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# born again
How Kyle Lafferty went from 'out-of-control womaniser' to Northern Ireland's saviour
The man-management skills of Michael O’Neill have led to the striker’s renaissance.

IF THERE WAS a turning point for Michael O’Neill’s side, it came in their first Euro 2016 qualifier against Hungary.

Conceding after 75 minutes, the Northern Ireland players trooped to the centre circle with heads bowed. It was a similar feeling. Competitive up to a point, this was another game destined to get away from them.

But instead of folding, they pushed hard for the final ten minutes and in Kyle Lafferty they found an unlikely inspirational figure.

The attacker was in a bad place. Struggling after joining Norwich a few months before, he had been sold by Italian side Palermo despite scoring 11 goals in his debut campaign, helping the club to promotion to Serie A and being voted Player of the Season by supporters. But his reputation proved his undoing. When banished by Palermo, their owner Maurizio Zamparini explained the decision to an Italian radio station.

Lafferty is sold as a result of a precise request from my coach Beppe Iachini. He (Lafferty) is an out-of-control womaniser, an Irishman without rules. He is someone who disappears for a week and goes on the hunt for women in Milan. He has two families with six children, he never trains and he’s completely off the rails.”

“On the field he’s a great player because he gave us everything he had and more. In terms of his behaviour, however, he is uncontrollable. My coach told me he cannot sort this player out out, so he has to go.”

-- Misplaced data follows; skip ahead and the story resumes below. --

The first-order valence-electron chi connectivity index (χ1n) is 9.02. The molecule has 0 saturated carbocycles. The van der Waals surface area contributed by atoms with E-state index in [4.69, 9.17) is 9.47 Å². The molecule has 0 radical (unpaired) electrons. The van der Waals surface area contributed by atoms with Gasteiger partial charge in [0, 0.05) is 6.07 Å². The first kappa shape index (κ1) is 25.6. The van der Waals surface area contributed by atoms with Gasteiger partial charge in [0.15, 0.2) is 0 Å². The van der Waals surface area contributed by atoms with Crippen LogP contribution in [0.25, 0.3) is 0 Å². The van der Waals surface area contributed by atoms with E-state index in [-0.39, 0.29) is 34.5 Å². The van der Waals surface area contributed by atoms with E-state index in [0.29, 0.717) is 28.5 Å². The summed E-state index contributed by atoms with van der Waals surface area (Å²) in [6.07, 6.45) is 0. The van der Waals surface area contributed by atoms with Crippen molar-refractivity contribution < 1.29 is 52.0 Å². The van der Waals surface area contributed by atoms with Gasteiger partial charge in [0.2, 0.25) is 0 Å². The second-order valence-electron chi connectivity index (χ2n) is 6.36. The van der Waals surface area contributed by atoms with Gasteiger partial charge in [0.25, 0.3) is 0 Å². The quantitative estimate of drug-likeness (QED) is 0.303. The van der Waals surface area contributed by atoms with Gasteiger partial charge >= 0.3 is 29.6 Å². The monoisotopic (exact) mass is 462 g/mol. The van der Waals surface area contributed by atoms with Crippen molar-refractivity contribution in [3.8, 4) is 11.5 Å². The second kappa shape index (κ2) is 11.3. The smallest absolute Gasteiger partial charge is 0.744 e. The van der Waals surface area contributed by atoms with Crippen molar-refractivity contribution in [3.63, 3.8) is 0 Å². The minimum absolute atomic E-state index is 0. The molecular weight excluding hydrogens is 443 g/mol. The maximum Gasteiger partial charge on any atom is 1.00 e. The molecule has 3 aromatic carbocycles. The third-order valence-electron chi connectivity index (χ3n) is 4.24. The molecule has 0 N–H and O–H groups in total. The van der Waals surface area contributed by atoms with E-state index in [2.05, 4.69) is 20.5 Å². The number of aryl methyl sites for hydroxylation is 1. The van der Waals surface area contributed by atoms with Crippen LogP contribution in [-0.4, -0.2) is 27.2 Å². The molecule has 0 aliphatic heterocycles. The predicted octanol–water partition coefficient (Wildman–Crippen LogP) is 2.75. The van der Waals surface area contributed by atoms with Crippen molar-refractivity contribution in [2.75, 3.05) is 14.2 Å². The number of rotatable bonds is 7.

In O’Neill’s first qualification campaign as Northern Ireland boss (World Cup 2014), Lafferty conjured more red cards for his country (one) than he did goals (none). There were some positive moments like an away draw with Portugal and a home win against Russia. But they provided some temporary relief from the relentless and depressingly inevitable disappointment, especially the humiliating loss to Luxembourg.

Michael O'Neill 4/3/2014 ©INPHO / Presseye/William Cherry Michael O'Neill's man-management skills have got the very best from striker Kyle Lafferty. ©INPHO / Presseye/William Cherry / Presseye/William Cherry

Still, O’Neill was handed a contract extension and determined to build something tangible, he spoke to his misfiring striker prior to Euro 2016 qualifying and offered him some home truths.

“The last campaign I let everyone down”, said Lafferty.

“But Michael had a word with me and it really hit home. I am probably glad he did that. The trust he has shown in me means a lot.”

In Budapest that night, Lafferty won his team the game. With ten minutes left, he played a neat one-two with Steven Davis, picked up the return and charged powerfully into the area before driving a perfect pass across goal for Niall McGinn to equalise. On 88 minutes, McGinn returned the favour, sent in a low cross to the far post and Lafferty bundled the ball to the net.